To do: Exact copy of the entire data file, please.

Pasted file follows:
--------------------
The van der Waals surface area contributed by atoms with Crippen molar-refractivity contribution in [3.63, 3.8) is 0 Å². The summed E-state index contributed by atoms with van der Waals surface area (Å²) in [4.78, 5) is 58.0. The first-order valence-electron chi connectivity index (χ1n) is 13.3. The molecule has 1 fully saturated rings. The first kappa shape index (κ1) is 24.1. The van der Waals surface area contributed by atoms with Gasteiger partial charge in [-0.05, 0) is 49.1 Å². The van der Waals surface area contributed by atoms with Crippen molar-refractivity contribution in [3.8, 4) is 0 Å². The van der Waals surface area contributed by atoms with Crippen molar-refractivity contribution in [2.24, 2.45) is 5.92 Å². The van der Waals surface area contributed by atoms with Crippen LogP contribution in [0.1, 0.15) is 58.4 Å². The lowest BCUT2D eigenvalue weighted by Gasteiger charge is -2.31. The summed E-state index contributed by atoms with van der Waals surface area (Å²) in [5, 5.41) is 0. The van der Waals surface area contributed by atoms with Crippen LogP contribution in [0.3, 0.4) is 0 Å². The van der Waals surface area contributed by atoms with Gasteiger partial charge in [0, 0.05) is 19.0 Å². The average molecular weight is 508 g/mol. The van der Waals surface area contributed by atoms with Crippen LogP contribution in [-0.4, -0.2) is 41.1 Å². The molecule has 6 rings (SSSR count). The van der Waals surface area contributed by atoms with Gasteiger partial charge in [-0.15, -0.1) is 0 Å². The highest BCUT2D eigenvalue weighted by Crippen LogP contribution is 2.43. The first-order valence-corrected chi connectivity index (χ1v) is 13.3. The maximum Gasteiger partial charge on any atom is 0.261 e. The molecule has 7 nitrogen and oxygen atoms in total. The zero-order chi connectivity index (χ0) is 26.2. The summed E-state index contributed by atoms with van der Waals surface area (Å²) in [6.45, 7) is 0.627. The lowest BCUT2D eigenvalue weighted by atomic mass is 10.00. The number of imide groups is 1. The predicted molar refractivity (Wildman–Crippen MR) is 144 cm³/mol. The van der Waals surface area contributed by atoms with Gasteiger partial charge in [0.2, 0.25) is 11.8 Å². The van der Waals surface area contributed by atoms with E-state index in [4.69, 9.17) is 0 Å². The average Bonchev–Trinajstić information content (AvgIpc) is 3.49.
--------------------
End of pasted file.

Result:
The van der Waals surface area contributed by atoms with Crippen molar-refractivity contribution in [3.63, 3.8) is 0 Å². The summed E-state index contributed by atoms with van der Waals surface area (Å²) in [4.78, 5) is 58.0. The first-order valence-electron chi connectivity index (χ1n) is 13.3. The molecule has 1 fully saturated rings. The first kappa shape index (κ1) is 24.1. The van der Waals surface area contributed by atoms with Gasteiger partial charge in [-0.05, 0) is 49.1 Å². The van der Waals surface area contributed by atoms with Crippen molar-refractivity contribution in [3.8, 4) is 0 Å². The van der Waals surface area contributed by atoms with Crippen molar-refractivity contribution in [2.24, 2.45) is 5.92 Å². The van der Waals surface area contributed by atoms with Crippen LogP contribution in [0.1, 0.15) is 58.4 Å². The lowest BCUT2D eigenvalue weighted by Gasteiger charge is -2.31. The summed E-state index contributed by atoms with van der Waals surface area (Å²) in [5, 5.41) is 0. The van der Waals surface area contributed by atoms with Crippen LogP contribution in [0.3, 0.4) is 0 Å². The van der Waals surface area contributed by atoms with Gasteiger partial charge in [0, 0.05) is 19.0 Å². The average molecular weight is 508 g/mol. The van der Waals surface area contributed by atoms with Crippen LogP contribution in [-0.4, -0.2) is 41.1 Å². The molecule has 6 rings (SSSR count). The van der Waals surface area contributed by atoms with Gasteiger partial charge in [-0.15, -0.1) is 0 Å². The highest BCUT2D eigenvalue weighted by Crippen LogP contribution is 2.43. The first-order valence-corrected chi connectivity index (χ1v) is 13.3. The maximum Gasteiger partial charge on any atom is 0.261 e. The molecule has 7 nitrogen and oxygen atoms in total. The zero-order chi connectivity index (χ0) is 26.2. The summed E-state index contributed by atoms with van der Waals surface area (Å²) in [6.45, 7) is 0.627. The lowest BCUT2D eigenvalue weighted by atomic mass is 10.00. The number of imide groups is 1. The predicted molar refractivity (Wildman–Crippen MR) is 144 cm³/mol. The van der Waals surface area contributed by atoms with Gasteiger partial charge in [0.2, 0.25) is 11.8 Å². The van der Waals surface area contributed by atoms with E-state index in [4.69, 9.17) is 0 Å². The average Bonchev–Trinajstić information content (AvgIpc) is 3.49.